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Airlines quick to ease electronics rules

By Katia Hetter, CNN
updated 12:27 PM EST, Wed November 20, 2013
Airline passengers will soon be able to read downloaded material on their smartphones and other portable electronic devices below 10,000 feet, under <a href='http://www.cnn.com/2013/10/31/travel/faa-portable-electronic-devices/index.html'>a new Federal Aviation Administration rule </a>announced Thursday, October 31. Just don't try to connect to the Internet below 10,000 feet or make a phone call at any time in the air. Here are some other fixes that might make travel more pleasant. Airline passengers will soon be able to read downloaded material on their smartphones and other portable electronic devices below 10,000 feet, under a new Federal Aviation Administration rule announced Thursday, October 31. Just don't try to connect to the Internet below 10,000 feet or make a phone call at any time in the air. Here are some other fixes that might make travel more pleasant.
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Ways to make travel better
Round-the-clock hotel check-in
Invent a universal power socket
Bring us the check with the entree
Abolish crazy taxi fares
Offer upgrades whenever possible
Retire the beverage cart from short flights
Just stop talking, please
Eliminate the paper trail
Make booking more transparent
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STORY HIGHLIGHTS
  • Southwest is newest airline to ease electronics rules
  • JetBlue, Delta, United, US Airways have changed their policies
  • Cell phone calls are still not permitted after the aircraft door is closed

(CNN) -- Want to read that e-book or play Candy Crush while taxiing to the runway?

Add Southwest Airlines to the list of U.S. airlines that have received Federal Aviation Administration approval to allow passengers to use many portable electronic devices in all phases of flight.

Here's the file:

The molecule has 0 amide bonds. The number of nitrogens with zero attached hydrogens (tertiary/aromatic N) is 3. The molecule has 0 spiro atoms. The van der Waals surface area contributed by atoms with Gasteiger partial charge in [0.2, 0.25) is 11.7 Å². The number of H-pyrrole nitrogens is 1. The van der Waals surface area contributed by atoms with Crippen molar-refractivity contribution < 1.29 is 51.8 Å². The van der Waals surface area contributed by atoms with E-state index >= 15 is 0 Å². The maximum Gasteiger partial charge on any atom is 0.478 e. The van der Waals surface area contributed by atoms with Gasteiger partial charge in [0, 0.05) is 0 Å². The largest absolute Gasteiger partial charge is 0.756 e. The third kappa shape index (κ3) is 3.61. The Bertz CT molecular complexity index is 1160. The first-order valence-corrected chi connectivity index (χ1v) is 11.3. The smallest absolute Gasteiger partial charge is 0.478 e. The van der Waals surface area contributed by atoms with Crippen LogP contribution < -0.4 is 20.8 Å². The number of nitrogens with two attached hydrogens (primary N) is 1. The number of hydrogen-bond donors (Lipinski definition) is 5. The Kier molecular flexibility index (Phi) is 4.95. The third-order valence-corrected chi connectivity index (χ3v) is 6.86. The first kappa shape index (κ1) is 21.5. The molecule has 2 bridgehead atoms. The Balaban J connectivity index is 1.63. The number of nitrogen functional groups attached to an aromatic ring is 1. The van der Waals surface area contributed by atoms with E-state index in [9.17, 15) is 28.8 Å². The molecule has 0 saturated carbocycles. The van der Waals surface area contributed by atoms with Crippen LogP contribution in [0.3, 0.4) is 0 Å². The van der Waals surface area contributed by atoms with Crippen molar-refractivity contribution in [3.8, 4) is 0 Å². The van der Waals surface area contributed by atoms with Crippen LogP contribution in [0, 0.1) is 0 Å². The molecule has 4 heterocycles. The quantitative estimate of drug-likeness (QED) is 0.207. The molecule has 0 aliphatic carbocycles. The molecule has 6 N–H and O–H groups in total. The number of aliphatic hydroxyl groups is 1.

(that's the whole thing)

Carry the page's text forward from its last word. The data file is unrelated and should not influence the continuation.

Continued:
Southwest Airlines' move Wednesday came three weeks after the FAA announced the loosening of electronics rules aboard aircraft. Under the new rules, passengers may use certain electronic devices in "airplane mode" during taxiing, takeoff and landing. Each airline has to prove to the FAA that devices are safe to use in airplane mode on its aircraft.

JetBlue Airways and Delta Air Lines moved quickly to get FAA approval to allow devices on board on November 1. American Airlines implemented the policy change November 4. United Airlines unveiled its policy change November 6, and US Airways announced its change November 7.

Other airlines are moving to get FAA approval to allow greater electronic use. Virgin America said it hopes to allow devices in all phases of flight this month.

FAA loosens rules for electronic devices
Why can't you use your phone on a plane?

"We're in the process of applying through the new process and hope to implement the changes as soon as possible, with the goal of having the change live in November -- in time for the holidays," Virgin America spokeswoman Abby Lunardini wrote in an e-mail.

Spirit Airlines was less specific about its time frame. "We are in the process of coordinating with the FAA. I don't have a specific implementation date at this time," Spirit spokeswoman Misty Pinson wrote in an e-mail.

With such a new policy, some confusion exists about what's still permitted on board. US Airways reminded passengers of some restrictions that remain in place.

The airline noted that the eased restrictions apply only to domestic flights flown by its "mainline" aircraft, which means partner airline flights (such as US Airways Express flights) are not included. Those airlines have to get their own FAA approval.

Smartphones and other devices must be operated in airplane mode or with cellular services disabled.

The new expanded use of electronics does not apply to making or taking calls, which are still prohibited in flight. Phone calls are not allowed after the main cabin door is closed or before a crew member makes an announcement allowing calls upon arrival, US Airways said.

Customers should not use their devices during safety announcements. For takeoff and landing, laptops and other electronic devices that weigh more than 2 pounds must be secured in an overhead bin or under the seat in front of passengers.

Some folks had a sense of humor about the device debate.

Earlier this month, @RealMediaMedusa tweeted that "Portable Electronics on Airplanes policy too late for Alec Baldwin," referring to the 2011 incident in which the actor refused to turn off his electronic device at the gate and got booted from a flight.

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